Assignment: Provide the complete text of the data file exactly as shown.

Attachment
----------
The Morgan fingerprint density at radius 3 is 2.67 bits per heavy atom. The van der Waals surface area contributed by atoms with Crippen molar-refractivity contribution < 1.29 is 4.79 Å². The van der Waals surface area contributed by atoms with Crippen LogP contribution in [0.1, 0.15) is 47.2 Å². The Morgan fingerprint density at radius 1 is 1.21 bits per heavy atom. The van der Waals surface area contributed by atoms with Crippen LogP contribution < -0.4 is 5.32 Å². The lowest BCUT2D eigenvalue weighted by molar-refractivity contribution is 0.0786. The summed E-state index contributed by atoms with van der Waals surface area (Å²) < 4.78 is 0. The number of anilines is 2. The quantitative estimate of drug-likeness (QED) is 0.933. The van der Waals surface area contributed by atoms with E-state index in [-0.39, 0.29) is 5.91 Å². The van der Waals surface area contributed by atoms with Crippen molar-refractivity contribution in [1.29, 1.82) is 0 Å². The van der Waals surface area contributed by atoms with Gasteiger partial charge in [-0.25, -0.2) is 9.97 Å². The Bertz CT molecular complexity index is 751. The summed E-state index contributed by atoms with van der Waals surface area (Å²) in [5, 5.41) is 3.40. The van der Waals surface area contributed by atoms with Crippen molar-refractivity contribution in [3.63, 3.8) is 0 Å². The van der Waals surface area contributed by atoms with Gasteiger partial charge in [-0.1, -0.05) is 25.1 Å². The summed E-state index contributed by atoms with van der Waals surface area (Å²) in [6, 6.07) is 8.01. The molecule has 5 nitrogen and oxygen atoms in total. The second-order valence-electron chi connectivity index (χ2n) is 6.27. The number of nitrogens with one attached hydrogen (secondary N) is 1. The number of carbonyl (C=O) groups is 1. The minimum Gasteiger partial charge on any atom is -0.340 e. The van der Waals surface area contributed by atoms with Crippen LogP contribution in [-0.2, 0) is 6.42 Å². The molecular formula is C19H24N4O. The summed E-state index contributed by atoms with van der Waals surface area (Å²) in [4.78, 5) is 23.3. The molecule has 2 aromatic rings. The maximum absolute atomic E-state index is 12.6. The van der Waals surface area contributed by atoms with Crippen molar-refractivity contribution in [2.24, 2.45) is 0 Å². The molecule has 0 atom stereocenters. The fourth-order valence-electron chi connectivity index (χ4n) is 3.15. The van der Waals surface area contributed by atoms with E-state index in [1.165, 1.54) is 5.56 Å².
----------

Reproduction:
The Morgan fingerprint density at radius 3 is 2.67 bits per heavy atom. The van der Waals surface area contributed by atoms with Crippen molar-refractivity contribution < 1.29 is 4.79 Å². The van der Waals surface area contributed by atoms with Crippen LogP contribution in [0.1, 0.15) is 47.2 Å². The Morgan fingerprint density at radius 1 is 1.21 bits per heavy atom. The van der Waals surface area contributed by atoms with Crippen LogP contribution < -0.4 is 5.32 Å². The lowest BCUT2D eigenvalue weighted by molar-refractivity contribution is 0.0786. The summed E-state index contributed by atoms with van der Waals surface area (Å²) < 4.78 is 0. The number of anilines is 2. The quantitative estimate of drug-likeness (QED) is 0.933. The van der Waals surface area contributed by atoms with E-state index in [-0.39, 0.29) is 5.91 Å². The van der Waals surface area contributed by atoms with Crippen molar-refractivity contribution in [1.29, 1.82) is 0 Å². The van der Waals surface area contributed by atoms with Gasteiger partial charge in [-0.25, -0.2) is 9.97 Å². The Bertz CT molecular complexity index is 751. The summed E-state index contributed by atoms with van der Waals surface area (Å²) in [5, 5.41) is 3.40. The van der Waals surface area contributed by atoms with Crippen molar-refractivity contribution in [3.63, 3.8) is 0 Å². The van der Waals surface area contributed by atoms with Gasteiger partial charge in [-0.1, -0.05) is 25.1 Å². The summed E-state index contributed by atoms with van der Waals surface area (Å²) in [6, 6.07) is 8.01. The molecule has 5 nitrogen and oxygen atoms in total. The second-order valence-electron chi connectivity index (χ2n) is 6.27. The number of nitrogens with one attached hydrogen (secondary N) is 1. The number of carbonyl (C=O) groups is 1. The minimum Gasteiger partial charge on any atom is -0.340 e. The van der Waals surface area contributed by atoms with Crippen LogP contribution in [-0.2, 0) is 6.42 Å². The molecular formula is C19H24N4O. The summed E-state index contributed by atoms with van der Waals surface area (Å²) in [4.78, 5) is 23.3. The molecule has 2 aromatic rings. The maximum absolute atomic E-state index is 12.6. The van der Waals surface area contributed by atoms with Crippen molar-refractivity contribution in [2.24, 2.45) is 0 Å². The molecule has 0 atom stereocenters. The fourth-order valence-electron chi connectivity index (χ4n) is 3.15. The van der Waals surface area contributed by atoms with E-state index in [1.165, 1.54) is 5.56 Å².